A Trip With an Old Friend, The Leica M3
By Max Marinucci
I have recently gotten back from a short trip to South Korea, visiting family, and one of the major () decisions to make before leaving was…film or digital? As you may know, I would rather shoot film any time over anything digital but, when traveling, there are some conveniences (or inconveniences, depending on one’s point of view) to be considered. The main hurdle was to possibly waste time at airport security to have film hand-checked or let it go through x-ray. Big deal..the decision was easy: my old friend, the mighty Leica M3, was taking the trip with me! Well, actually two M3 bodies and three lenses. I have recently bought another M3 body, as I want to have more flexibility by usually keeping a 90mm on one body at all times or go 50/35 without swapping.
The reasoning behind not traveling digital is simple for me: I feel like that with the M9 I would have had to bring my laptop with me to at least back up all the files every day and not risk losing anything and, more importantly, it would also mean that I would most likely find myself playing with files instead of enjoying my time and family. That’s another major reason for me to shoot film when traveling: there is no wasted time while on vacation and I have a lot of fun while looking forward to developing a bunch of film when I get back home.
Security at the airports was an absolute breeze, with no questions asked, and/or issues of any sort. Fifteen rolls in a clear ziplock bag and off I went.
The Leica M3 – Yes, Leica’s pride…and curse. How do you improve on a camera that was released in 1953 and still stands today as a pinnacle of design, functionality and craftsmanship? You really can’t and that has, frankly, been Leica’s problem until the release of the M9, which finally breathed some new life into the company. The M6, MP and M7 are wonderful cameras but, let’s face it, aside from a meter, and the Aperture Priority setting in the M7, I can find more steps backwards than actual improvements. They are merely a follow-up to the M3 and dictated by the need to stay in business and feed the markets. That is the reality of it, no matter how you turn it.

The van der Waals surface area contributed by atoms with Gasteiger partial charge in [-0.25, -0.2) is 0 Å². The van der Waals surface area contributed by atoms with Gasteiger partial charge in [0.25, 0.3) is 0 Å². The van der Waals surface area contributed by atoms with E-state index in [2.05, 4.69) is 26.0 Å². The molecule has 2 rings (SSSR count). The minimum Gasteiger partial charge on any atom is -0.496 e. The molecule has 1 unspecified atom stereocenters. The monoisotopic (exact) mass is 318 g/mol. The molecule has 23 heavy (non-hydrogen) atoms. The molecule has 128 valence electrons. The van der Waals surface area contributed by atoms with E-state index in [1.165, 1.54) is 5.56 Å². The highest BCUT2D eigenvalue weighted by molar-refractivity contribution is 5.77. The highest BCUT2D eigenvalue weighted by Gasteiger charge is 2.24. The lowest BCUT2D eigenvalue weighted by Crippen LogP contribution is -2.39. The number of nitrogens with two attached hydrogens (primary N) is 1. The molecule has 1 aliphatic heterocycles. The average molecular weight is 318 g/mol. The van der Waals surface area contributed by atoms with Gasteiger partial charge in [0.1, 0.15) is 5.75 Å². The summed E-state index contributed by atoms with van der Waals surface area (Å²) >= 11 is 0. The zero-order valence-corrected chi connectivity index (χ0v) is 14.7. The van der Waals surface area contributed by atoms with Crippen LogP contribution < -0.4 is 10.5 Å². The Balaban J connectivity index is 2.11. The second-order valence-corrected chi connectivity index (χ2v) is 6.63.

One needs only to look through the M3 viewfinder to understand: a big, bright, .92 finder and the subject is clearly in sight, with no distracting frame lines or flaring of any sort. Composing through that is always an utmost pleasure. With the thick 50mm frame lines and the 90mm/135mm popping up when the lens is mounted, it is uncluttered, clean again, most of all, BRIGHT! The 35mm lenses do need a separate finder but I usually mount the wonderful Summicron or Summaron with the goggles. Looks great and retro and they are absolutely stupendous lenses, which perform spectacularly well, especially for street-shooting.
A solid piece of brass, it makes the M9 feel like a toy (dismount the lens, take the battery out of the M9 and you pretty much got a hollow piece of nothing) while giving you a sense of security: close to nothing can go wrong, no batteries, no electronics, no distractions, and it’s you and the camera, free to take your vision to new heights. Talking about finders, do you want to know THE most annoying thing I can find about all the newer Ms? The finder windows, no matter how hard I try, constantly get dirty from fingerprints. Cannot avoid it and here is a perfect example where the M3 was a pinnacle of design and further “improvements” have actually failed.
In an attempt to give a more “modern” and updated look, newer models have the glass flush with the body. It is a stupid design flaw and most annoying, if you ask me. The Leica M3 has the finder glass slightly recessed with a tiny “lip” around it and I sincerely doubt it is there “just because”. I basically have to go poke in there to get my finder dirty and trust me, it is annoying when trying to focus on something after eating french fries, or a donut, and your fingers have been wiped all over the camera.
Now, before all the gear-heads, Leica-haters jump on my throat, the usual disclaimer:
Gear means nothing! I shoot Leica because that’s my choice and that is what I enjoy and two M3 bodies still cost far less than many of the new digital pieces of junk out there that are worthless within two months and are used to take mostly forgettable snapshots. Just remember: one can take thoughtless, worthless pictures with an M9 and .95 Noctilux ($18K worth of equipment) while others get published or sell prints with images from a Contax T2 and a roll of Tri-X ($300 worth of equipment).
Your vision, composition, paying attention to your surroundings, light, how geometry plays into your shots, a moment, interaction with a subject, is what makes or break a picture and it has nothing to do with the gear you have used to take it.
It is certainly true that different cameras will bring you to shoot differently (a Rolleiflex VS a Leica certainly does) but again that should not be relevant to what makes a successful image.